• The Legend of Zelda: The Wind Waker HD:
    • The Tingle Statues sidequest requires you to bomb a specific point in each of the five major dungeons to cause a treasure chest to appear. Not only is there no hint that this is possible, not only is there no hint of where you're supposed to bomb (the Compass doesn't even hint that these chests exist), but there's no hint that the sidequest even exists (unless you played the original and used the Tingle Tuner). Your reward for clearing it is Knuckle appearing on Tingle Island, which is necessary for the Nintendo Gallery (unlike in the original). The real purpose of the quest remaining in the game appears to be to reward people who played the original and know where to go and what to do.
    • One Piece of Heart is found by destroying a very specific Cannon Boat that appears in one specific section of the Great Sea. Said Cannon Boat is completely unmarked and indistinguishable from every other Cannon Boat in the game. This is mitigated somewhat if you find the treasure chart that shows every Piece of Heart in the game.
    • At one point, the game requires you to play tag with a bunch of kids, one of whom is on top of a tree. You have to roll into it and knock him down — but if you have the Deku Leaf, it's natural to try flying over to him. You can get right up in his face, which ought to count as tagging him out, but the game ignores it. Worse, this is just tricky enough to make you waste a lot of time trying it before you realize you're not doing it wrong, it just won't work.
    • The Goron Trading Quest. This sidequest involves you trading items to the Gorons on Mother and Child Isles, Greatfish Isle, and Bomb Island. This trading sequence will get you the Magic Armor and a Piece Of Heart. Figuring out what the Gorons will give you is hard, as you're not sure what you'll get until they tell you what it is without looking at a guide or walkthrough. You might even give one of the items to the wrong merchant and get an item you've gotten before, and have to track down another Goron.
  • The Legend of Zelda: The Minish Cap:
    • At one point, you have to scoop up water with a bottle and pour it on a seed to make it grow. The game gives you no indication that this is possible.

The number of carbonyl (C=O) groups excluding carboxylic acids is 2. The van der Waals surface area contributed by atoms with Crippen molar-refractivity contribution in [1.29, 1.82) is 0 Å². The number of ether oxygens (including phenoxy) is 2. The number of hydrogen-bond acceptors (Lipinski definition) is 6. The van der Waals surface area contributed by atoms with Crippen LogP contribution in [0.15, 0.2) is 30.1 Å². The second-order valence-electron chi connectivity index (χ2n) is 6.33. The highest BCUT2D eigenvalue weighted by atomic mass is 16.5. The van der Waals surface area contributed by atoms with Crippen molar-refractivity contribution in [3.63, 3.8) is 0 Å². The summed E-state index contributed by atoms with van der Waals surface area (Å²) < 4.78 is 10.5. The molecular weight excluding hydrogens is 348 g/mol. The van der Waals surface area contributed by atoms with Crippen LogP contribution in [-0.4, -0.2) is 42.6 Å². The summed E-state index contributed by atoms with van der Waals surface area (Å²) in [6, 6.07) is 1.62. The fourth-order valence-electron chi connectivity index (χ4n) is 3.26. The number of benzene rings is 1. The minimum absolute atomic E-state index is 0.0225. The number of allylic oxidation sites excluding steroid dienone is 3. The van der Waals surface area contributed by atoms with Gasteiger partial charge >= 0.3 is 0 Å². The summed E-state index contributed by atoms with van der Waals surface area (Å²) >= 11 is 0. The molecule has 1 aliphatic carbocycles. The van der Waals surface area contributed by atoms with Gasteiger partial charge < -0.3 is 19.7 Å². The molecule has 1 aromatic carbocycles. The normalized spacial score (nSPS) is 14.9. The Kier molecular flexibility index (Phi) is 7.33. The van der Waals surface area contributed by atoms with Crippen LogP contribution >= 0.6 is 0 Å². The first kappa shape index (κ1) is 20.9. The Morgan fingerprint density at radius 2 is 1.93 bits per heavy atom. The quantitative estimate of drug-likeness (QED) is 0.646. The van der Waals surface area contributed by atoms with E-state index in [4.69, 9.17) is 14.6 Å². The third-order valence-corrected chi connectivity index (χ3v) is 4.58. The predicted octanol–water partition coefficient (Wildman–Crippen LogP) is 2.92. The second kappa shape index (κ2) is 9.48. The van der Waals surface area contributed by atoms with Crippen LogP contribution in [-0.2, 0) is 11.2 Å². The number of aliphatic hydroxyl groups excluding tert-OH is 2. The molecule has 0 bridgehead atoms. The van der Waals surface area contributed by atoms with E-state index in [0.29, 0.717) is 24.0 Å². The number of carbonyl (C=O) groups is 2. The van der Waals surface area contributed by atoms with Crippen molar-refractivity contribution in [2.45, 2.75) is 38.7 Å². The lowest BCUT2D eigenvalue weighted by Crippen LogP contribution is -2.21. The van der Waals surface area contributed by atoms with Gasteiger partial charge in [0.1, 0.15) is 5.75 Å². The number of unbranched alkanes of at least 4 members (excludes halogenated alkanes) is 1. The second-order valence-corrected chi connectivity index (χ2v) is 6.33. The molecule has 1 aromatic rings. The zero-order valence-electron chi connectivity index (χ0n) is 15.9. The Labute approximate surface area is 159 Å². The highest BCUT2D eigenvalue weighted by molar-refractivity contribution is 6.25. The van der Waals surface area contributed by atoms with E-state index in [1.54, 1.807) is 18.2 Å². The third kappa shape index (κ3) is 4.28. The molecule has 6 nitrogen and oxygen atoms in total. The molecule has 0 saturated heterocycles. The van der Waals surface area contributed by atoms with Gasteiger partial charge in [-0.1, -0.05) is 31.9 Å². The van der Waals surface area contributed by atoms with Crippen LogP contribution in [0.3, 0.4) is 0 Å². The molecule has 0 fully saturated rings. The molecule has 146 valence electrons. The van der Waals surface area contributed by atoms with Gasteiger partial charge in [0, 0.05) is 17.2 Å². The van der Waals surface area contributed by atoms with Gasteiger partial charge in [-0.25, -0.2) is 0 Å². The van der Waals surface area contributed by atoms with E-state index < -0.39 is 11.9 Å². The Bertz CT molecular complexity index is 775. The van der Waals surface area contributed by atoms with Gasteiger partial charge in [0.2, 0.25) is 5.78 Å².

• Immediately after that, you have to get to the green water spring by blowing up part of a wall which does not look bombable — or indeed any different from any other part of the wall.
    • At another point, you have to use water in a bottle to put out fireplaces in Hyrule Town so you can go through them while Minish-sized. Your only hint that this is possible is the Minish passageways that can be seen going into the chimneys.
    • Some of the Kinstone fusions are unintuitive; some switch to other people over the course of the game, some people will only fuse by random chance, some people have two different fusions (one of which is often a shared one), and some require backtracking to areas that you have no story reason to go to. Reaching a certain point in the game without doing a specific fusion makes the Light Arrows unobtainable, a rare situation in Zelda games (especially for one of Link's most iconic items), and if you don't do this there aren't any obvious clues that you missed anything.
    • Vaati's first phase requires you to use the Gust Jar to suck up his projectiles so that you can attack, and his last phase requires you to use the Cane of Pacci to flip his arms over and then enter them. There is no indication that you need to do either of those things.
  • Freshly-Picked Tingle's Rosy Rupeeland has the eponymous character paying money to people. If you don't offer them enough, they'll tell you to get lost. Offer them too much, and you'll have wasted a bunch of money. There's no indication of what the correct price is. And if you're trying to sell something and ask for too much, the buyer might never come back.
  • In The Legend of Zelda: Phantom Hourglass, the secret to getting that mark in the Temple of the Ocean King onto your sea chart requires you to physically close your DS to transfer the stamp from one screen to the other. It's a clever bit of Fridge Brilliance (which you might even accidentally stumble upon), but it makes no sense if you're playing on a Nintendo 2DS that you can't close, or using the Virtual Console on the Wii U, in which case you have to go to the Home Menu or Virtual Console Menu and back.
  • The Legend of Zelda: Spirit Tracks:
    • Beedle's Air Shop is a store run out of a hot-air balloon, and is the only place to carry the Bomb Bag, which as in previous Zelda games is the only way to carry bombs. Of course, you'll need to get him to land first. He tells you how by mailing you a letter, which you will not receive for some time. Until then, have fun chasing him around like an idiot!
    • Getting all the stamps is a pain. The Sand Sanctuary one, for example, requires you to backtrack after you complete the Sand Temple just so that Rael would tell you he needs cuccos delivered to him. You need to use those cuccos to reach the tiny island where the stamp station is.
    • Phantom Zelda can pick up bombs and arrow orbs, and she never lets you know about it. This is very convenient when trying to get through the fifth level in the Tower of Spirits.